Turn Any Webcam Into A Microsoft Kinect
Written by Harry Fairhead   
Saturday, 03 February 2018

For some jobs you might not even need a depth camera like the Kinect. Take a webcam and Tensorflow and you can use AI to create skeleton tracking - meet VNect.

The loss of the Microsoft Kinect is a blow to anyone wanting to experiment with 3D vision, but AI is moving on very fast. There are a number of body pose tracking solutions that just use video input, but it is clearly now easy enough to create your own using a port of a recently announced neural network - VNect - to Tensorflow.

When you consider the amount of work that the original Kinect skeletonization algorithm took to create this is a remarkable sign of the times. The original Kinect algorithm wasn't based on a neural network but another machine learning technique called a forest of trees - basically multiple decision trees. Of course, the orignal algorithm also worked with much cleaner data in the form of the RGB plus depth signal from the camera. It seems that a neural network can do the job much better and only using RGB.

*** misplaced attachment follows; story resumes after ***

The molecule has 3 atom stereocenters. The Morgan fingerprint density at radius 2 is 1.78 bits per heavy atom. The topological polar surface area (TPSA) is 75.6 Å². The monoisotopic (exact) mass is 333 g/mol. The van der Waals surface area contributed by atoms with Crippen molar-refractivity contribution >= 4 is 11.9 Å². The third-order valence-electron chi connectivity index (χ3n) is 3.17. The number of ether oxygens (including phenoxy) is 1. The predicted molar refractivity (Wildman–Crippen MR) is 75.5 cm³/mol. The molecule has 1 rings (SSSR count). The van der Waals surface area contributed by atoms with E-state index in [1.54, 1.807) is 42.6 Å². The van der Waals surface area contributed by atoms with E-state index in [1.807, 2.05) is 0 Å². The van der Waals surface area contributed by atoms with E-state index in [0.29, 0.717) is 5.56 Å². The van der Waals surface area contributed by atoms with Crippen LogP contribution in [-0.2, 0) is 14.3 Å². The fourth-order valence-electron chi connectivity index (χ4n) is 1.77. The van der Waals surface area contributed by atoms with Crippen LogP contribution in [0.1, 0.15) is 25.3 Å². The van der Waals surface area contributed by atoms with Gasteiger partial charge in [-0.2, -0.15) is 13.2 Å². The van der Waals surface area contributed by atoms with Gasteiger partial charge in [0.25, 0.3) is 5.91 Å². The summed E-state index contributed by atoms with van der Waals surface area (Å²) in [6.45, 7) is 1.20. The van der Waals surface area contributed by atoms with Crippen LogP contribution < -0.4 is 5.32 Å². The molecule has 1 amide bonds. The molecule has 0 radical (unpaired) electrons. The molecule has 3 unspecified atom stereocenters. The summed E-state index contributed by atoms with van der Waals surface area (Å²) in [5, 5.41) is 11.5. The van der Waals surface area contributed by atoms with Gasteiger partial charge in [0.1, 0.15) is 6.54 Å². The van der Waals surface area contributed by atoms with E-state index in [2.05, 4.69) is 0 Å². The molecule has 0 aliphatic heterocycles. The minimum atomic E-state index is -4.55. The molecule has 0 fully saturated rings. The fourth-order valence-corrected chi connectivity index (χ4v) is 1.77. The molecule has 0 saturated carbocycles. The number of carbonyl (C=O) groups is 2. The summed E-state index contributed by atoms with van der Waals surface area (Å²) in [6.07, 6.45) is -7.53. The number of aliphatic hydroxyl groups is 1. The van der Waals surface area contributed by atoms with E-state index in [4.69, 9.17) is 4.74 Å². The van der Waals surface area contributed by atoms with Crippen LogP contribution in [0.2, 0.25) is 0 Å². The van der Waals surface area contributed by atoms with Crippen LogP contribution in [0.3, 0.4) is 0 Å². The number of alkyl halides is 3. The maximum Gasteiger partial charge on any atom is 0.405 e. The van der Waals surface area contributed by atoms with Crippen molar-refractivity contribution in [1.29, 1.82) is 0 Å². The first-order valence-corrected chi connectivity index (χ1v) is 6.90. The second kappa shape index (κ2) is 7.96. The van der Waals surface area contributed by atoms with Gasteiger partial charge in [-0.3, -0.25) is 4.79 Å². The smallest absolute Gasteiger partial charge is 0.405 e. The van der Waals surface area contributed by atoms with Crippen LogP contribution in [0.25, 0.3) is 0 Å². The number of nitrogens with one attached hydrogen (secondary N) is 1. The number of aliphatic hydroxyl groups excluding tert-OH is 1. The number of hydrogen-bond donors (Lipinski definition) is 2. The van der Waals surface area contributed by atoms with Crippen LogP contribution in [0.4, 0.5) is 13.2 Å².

VNect was reported at last year's (2017) SIGRAPH, and apologies for missing it, by a team from the Max Planck Institute, Germany; Saarland University, Germany and Universidad Rey Juan Carlos, Spain.

You can see this system in use and find out about its design in the following video:


The team has recently improved VNect and produces some additional realtime video:


The neural network model complete with weights are available for download and building into your own body tracking system. If you don't want to tackle a reimplementation of the network then you could make use of Tim Ho's unofficial port to TensorFlow, which is available on GitHub. This makes it possible to more or less turn any low cost webcam into the equivalent of the Kinect in skeleton tracking mode.

And to prove it is possible two programmers Or Fleisher and Dror Ayalon have put the VNect together with Unity to have some fun:



If you want a complete solution in C++, then take a look at CMU's Openpose. This is a realtime, multi-person, system that detects body, hand and facial keypoints. It doesn't do quite the same job as the neural network solution in that it only gives x,y co-ordinates of the keypoints in the image and not x,y,z co-ordinates in real space. 

Both are useful alternatives, but depth cameras provide full x,y,z co-ordinates for every point in the scene and sometimes this is what you want and nothing else will do.



More Information

VNect: Real-time 3D Human Pose Estimation with a Single RGB Camera Dushyant Mehta, Srinath Sridhar, Oleksandr Sotnychenko, Helge Rhodin, Mohammad Shafiei, Hans-Peter Seidel, Weipeng Xu, Dan Casas and Christian Theobalt


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Last Updated ( Saturday, 03 February 2018 )